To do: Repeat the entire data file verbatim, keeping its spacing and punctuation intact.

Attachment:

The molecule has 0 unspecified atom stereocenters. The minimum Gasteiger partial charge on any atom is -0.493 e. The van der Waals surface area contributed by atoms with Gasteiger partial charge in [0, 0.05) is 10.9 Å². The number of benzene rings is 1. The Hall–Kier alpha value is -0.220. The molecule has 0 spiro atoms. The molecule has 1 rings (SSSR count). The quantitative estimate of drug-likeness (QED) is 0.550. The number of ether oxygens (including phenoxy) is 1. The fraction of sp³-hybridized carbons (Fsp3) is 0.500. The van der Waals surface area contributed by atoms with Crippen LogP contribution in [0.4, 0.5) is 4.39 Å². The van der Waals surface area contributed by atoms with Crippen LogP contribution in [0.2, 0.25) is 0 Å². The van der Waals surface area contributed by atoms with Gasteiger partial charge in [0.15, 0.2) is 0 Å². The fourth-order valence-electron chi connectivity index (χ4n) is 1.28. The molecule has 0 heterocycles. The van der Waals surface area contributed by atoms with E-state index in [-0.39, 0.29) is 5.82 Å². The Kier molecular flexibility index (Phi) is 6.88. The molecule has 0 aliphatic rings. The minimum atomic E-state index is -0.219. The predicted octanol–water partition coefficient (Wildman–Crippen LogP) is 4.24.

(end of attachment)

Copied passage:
The molecule has 0 unspecified atom stereocenters. The minimum Gasteiger partial charge on any atom is -0.493 e. The van der Waals surface area contributed by atoms with Gasteiger partial charge in [0, 0.05) is 10.9 Å². The number of benzene rings is 1. The Hall–Kier alpha value is -0.220. The molecule has 0 spiro atoms. The molecule has 1 rings (SSSR count). The quantitative estimate of drug-likeness (QED) is 0.550. The number of ether oxygens (including phenoxy) is 1. The fraction of sp³-hybridized carbons (Fsp3) is 0.500. The van der Waals surface area contributed by atoms with Crippen LogP contribution in [0.4, 0.5) is 4.39 Å². The van der Waals surface area contributed by atoms with Crippen LogP contribution in [0.2, 0.25) is 0 Å². The van der Waals surface area contributed by atoms with Gasteiger partial charge in [0.15, 0.2) is 0 Å². The fourth-order valence-electron chi connectivity index (χ4n) is 1.28. The molecule has 0 heterocycles. The van der Waals surface area contributed by atoms with E-state index in [-0.39, 0.29) is 5.82 Å². The Kier molecular flexibility index (Phi) is 6.88. The molecule has 0 aliphatic rings. The minimum atomic E-state index is -0.219. The predicted octanol–water partition coefficient (Wildman–Crippen LogP) is 4.24.